her mobility issues escalated rapidly and we talked to the doctor about the possibility of getting a motorized wheelchair. As part of the process of evaluating Steph for a wheelchair she was referred for in home PT and OT. Less than a week after PT started Stephanie had 3 falls in one day that required the fire department to help her get up. After the last fall I had her taken to the ER. She ended up being admitted to the neurology floor of the hospital for evaluation and testing. Then she went to rehab for 3 weeks. After she left rehab and came home Steffie was doing much better. PT, OT and a home health nurse came out to the house several times a week.

We were referred for a home health aide. After much paperwork and many evalutions Steffie was approved for mulitple services due to her disablity including a home health aide. We were so very grateful for that. She was going to be here 20 hours a week to help Steph and that would give me a much needed break.

I am always nervous about a new person being in my space but this worked out perfectly. Our aide was our Angel and she quickly became part of our family unit while caring for my Stephanie. It was a match made in heaven.

We had our Angel with us for almost a year when Stephanie's mobility began to deteriorate again. I took her to doctors and tried to find answers but in November everything really started to fall apart. The falls became very frequent...almost daily and sometimes more than one a day. Sometimes I could help Steph get up but more often than not I would have to call the fire department. Finally on December 1st she ended up in the ER again, the doctor referred us to a nurse case manager who assisted in getting Stephanie into rehab again.

This rehab program was very structured and worked Stephanie quite hard but they also had Steph in a wheel chair or in bed at almost all times. She was not allowed to get out of bed unless she was assisted because of being a fall risk.
Steph "graduated" from the program on December 13th. That night she fell. She fell again the next day and the falls just escalated. On December 16th she was back in the ER for a possible broken nose.

The doctor then referred us to a nurse case manager again. It had been decided that Stephanie could not go home because of her fall risk but yet they sent her home and handed me a short list of sub-acute rehab facilities that could handle Steph's special needs. I tried to make phone calls on Sunday but no one for admissions would be available until Monday. In the meantime Stephanie, who did not have a broken nose by the way, had FIVE falls on Sunday. They all required assistance from the fire department in getting her up. It was a most stressful day.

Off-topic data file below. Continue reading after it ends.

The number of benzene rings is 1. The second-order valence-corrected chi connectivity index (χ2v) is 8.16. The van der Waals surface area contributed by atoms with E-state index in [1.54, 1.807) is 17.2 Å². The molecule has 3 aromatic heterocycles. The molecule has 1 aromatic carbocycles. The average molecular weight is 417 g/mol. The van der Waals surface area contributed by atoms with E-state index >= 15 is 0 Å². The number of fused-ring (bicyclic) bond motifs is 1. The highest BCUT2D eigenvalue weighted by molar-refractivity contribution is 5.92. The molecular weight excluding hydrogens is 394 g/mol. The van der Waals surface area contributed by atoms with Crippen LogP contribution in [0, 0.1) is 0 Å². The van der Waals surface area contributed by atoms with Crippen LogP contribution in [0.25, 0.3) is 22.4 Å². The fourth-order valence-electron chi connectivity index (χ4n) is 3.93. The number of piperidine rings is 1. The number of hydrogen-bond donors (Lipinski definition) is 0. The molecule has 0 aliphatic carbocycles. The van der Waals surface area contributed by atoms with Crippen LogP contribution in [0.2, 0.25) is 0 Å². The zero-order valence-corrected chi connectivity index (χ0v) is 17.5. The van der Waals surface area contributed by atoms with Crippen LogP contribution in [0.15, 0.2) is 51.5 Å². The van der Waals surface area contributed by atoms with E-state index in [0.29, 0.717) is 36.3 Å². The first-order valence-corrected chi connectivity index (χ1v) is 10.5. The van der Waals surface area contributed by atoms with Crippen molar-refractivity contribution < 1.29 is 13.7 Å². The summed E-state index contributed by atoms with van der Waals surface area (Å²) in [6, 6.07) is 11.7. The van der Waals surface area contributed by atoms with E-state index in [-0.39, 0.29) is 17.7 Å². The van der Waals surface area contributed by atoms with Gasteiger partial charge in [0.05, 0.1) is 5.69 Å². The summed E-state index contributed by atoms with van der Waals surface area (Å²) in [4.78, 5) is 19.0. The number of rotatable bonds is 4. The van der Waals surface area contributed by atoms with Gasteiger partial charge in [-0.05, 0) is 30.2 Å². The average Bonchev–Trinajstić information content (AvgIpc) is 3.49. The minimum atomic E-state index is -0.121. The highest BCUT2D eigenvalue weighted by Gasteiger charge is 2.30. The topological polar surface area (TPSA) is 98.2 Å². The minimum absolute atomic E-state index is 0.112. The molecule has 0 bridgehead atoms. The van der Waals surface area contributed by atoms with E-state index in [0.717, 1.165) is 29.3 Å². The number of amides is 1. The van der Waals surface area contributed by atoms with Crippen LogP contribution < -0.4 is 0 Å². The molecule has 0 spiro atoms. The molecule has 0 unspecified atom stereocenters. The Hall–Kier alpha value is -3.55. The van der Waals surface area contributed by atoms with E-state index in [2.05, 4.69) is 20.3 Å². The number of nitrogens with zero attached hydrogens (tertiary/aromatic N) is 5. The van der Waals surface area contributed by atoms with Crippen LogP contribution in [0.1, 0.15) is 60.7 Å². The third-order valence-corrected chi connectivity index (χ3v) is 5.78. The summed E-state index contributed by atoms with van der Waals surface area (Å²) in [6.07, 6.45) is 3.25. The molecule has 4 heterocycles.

Stephanie's focus was also blurring more and her dementia was very evident to everyone including the fire department personnel who assisted us. It was heartbreaking to see her helplessness and confusion.

On Monday, I started making phone calls and located a facility that met Steffie's needs, as well as, having an opening. The admissions nurse made a home visit that day. We did a ton of paperwork and then she went to work on making sure that Steph met all of the criteria for admission. The final approval came through on Friday, December 22nd at about 4:30pm. Since Stephanie could not get into my van and transportation through the nursing home would not be available until the day after Christmas that is the day her admission was scheduled but the admissions nurse told us that if anything happened between that time and the scheduled admission to call her as she was on call and could help us with an emergency admission.

After several more falls including 2 on Christmas day, Steph was again sent to the ER because she could not stand even with the firemen holding her up, she fell immediately. I called the admissions nurse at the facility for an emergency admission. She met me at the facility to do even more paperwork which we had just finished up just as the ambulance brought Stephanie to the facility from the emergency room.

My mom who was with me helped Steffie get adjusted to her room. We left when the nurse came in to do vitals and talk to Steph about the program. I think that this was one of the most bizarre Christmas Days in my life.

Miss Teffers has now been in rehab for two months and 1 day. Her mobility is still very limited and she has had numerous falls. She spends most of her time in a wheelchair and in bed when she is not in therapy but she is in her wheelchair most of her time while in therapy as well.

The doctor at the facility has determined that Stephanie has Alzheimer's and for a while Stephanie was completely "lost" while at the facility. She is doing better now but her short term memory is very poor.

Because of her inablity to meet the bare minimum of mobility standards in order to come home and due to her increasing cognitive issues Miss Teffers will like be in long term care when her rehab days are used up. This means that Steffie probably will not ever come home again even though work will continue in an effort to improve her mobility and her therapy will still be part of her case plan.

Since the situation with the honey bees which started in 2014 through today and beyond our lives have been turned upside down and backwards. Any degree of what is considered "normal" has vanished and we continue to have to adapt to "new normal" on an almost daily basis.

The Winter Olympics that just ended are the first Olympics since the summer Olympics in Atlanta in 1996 that we have not watched together. That was very difficult because the Olympics have always been so very special to us.

"It's life Jim but not as we know it..." but we are beginning to know it, live it, cope with it and find every ray of sunshine that we can because if we do any less we will fall into the abyss of hopelessness and darkness. I absolutely refuse to let that happen on my watch.

Ciao babes!